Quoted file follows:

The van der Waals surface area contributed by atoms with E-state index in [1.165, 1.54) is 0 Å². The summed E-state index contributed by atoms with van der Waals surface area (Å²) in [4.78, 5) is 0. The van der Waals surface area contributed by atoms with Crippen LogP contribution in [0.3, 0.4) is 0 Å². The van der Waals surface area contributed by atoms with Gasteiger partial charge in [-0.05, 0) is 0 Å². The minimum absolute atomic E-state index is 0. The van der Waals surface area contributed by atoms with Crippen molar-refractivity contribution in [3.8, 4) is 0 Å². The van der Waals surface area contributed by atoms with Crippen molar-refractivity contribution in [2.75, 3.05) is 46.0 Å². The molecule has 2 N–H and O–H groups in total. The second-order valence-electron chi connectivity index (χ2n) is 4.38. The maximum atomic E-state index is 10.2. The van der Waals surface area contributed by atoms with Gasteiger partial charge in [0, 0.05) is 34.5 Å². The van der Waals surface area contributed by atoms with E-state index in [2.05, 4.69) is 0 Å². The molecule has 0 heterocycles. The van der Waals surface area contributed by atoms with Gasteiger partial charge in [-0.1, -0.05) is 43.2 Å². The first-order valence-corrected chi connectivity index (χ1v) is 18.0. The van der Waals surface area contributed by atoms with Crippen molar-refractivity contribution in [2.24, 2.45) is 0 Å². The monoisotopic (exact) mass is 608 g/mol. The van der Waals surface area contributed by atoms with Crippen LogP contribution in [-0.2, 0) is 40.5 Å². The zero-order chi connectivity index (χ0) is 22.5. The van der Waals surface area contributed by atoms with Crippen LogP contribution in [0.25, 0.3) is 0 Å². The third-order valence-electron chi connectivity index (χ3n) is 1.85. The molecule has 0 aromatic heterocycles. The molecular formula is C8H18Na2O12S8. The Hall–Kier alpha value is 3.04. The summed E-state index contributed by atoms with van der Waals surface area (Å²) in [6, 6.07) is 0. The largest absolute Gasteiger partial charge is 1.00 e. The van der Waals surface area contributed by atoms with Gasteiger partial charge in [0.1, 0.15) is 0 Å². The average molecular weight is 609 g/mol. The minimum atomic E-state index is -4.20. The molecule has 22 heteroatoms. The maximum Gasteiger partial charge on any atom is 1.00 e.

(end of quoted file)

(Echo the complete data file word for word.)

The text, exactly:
The van der Waals surface area contributed by atoms with E-state index in [1.165, 1.54) is 0 Å². The summed E-state index contributed by atoms with van der Waals surface area (Å²) in [4.78, 5) is 0. The van der Waals surface area contributed by atoms with Crippen LogP contribution in [0.3, 0.4) is 0 Å². The van der Waals surface area contributed by atoms with Gasteiger partial charge in [-0.05, 0) is 0 Å². The minimum absolute atomic E-state index is 0. The van der Waals surface area contributed by atoms with Crippen molar-refractivity contribution in [3.8, 4) is 0 Å². The van der Waals surface area contributed by atoms with Crippen molar-refractivity contribution in [2.75, 3.05) is 46.0 Å². The molecule has 2 N–H and O–H groups in total. The second-order valence-electron chi connectivity index (χ2n) is 4.38. The maximum atomic E-state index is 10.2. The van der Waals surface area contributed by atoms with Gasteiger partial charge in [0, 0.05) is 34.5 Å². The van der Waals surface area contributed by atoms with E-state index in [2.05, 4.69) is 0 Å². The molecule has 0 heterocycles. The van der Waals surface area contributed by atoms with Gasteiger partial charge in [-0.1, -0.05) is 43.2 Å². The first-order valence-corrected chi connectivity index (χ1v) is 18.0. The van der Waals surface area contributed by atoms with Crippen molar-refractivity contribution in [2.24, 2.45) is 0 Å². The monoisotopic (exact) mass is 608 g/mol. The van der Waals surface area contributed by atoms with Crippen LogP contribution in [-0.2, 0) is 40.5 Å². The zero-order chi connectivity index (χ0) is 22.5. The van der Waals surface area contributed by atoms with Crippen LogP contribution in [0.25, 0.3) is 0 Å². The third-order valence-electron chi connectivity index (χ3n) is 1.85. The molecule has 0 aromatic heterocycles. The molecular formula is C8H18Na2O12S8. The Hall–Kier alpha value is 3.04. The summed E-state index contributed by atoms with van der Waals surface area (Å²) in [6, 6.07) is 0. The largest absolute Gasteiger partial charge is 1.00 e. The van der Waals surface area contributed by atoms with Gasteiger partial charge in [0.1, 0.15) is 0 Å². The average molecular weight is 609 g/mol. The minimum atomic E-state index is -4.20. The molecule has 22 heteroatoms. The maximum Gasteiger partial charge on any atom is 1.00 e.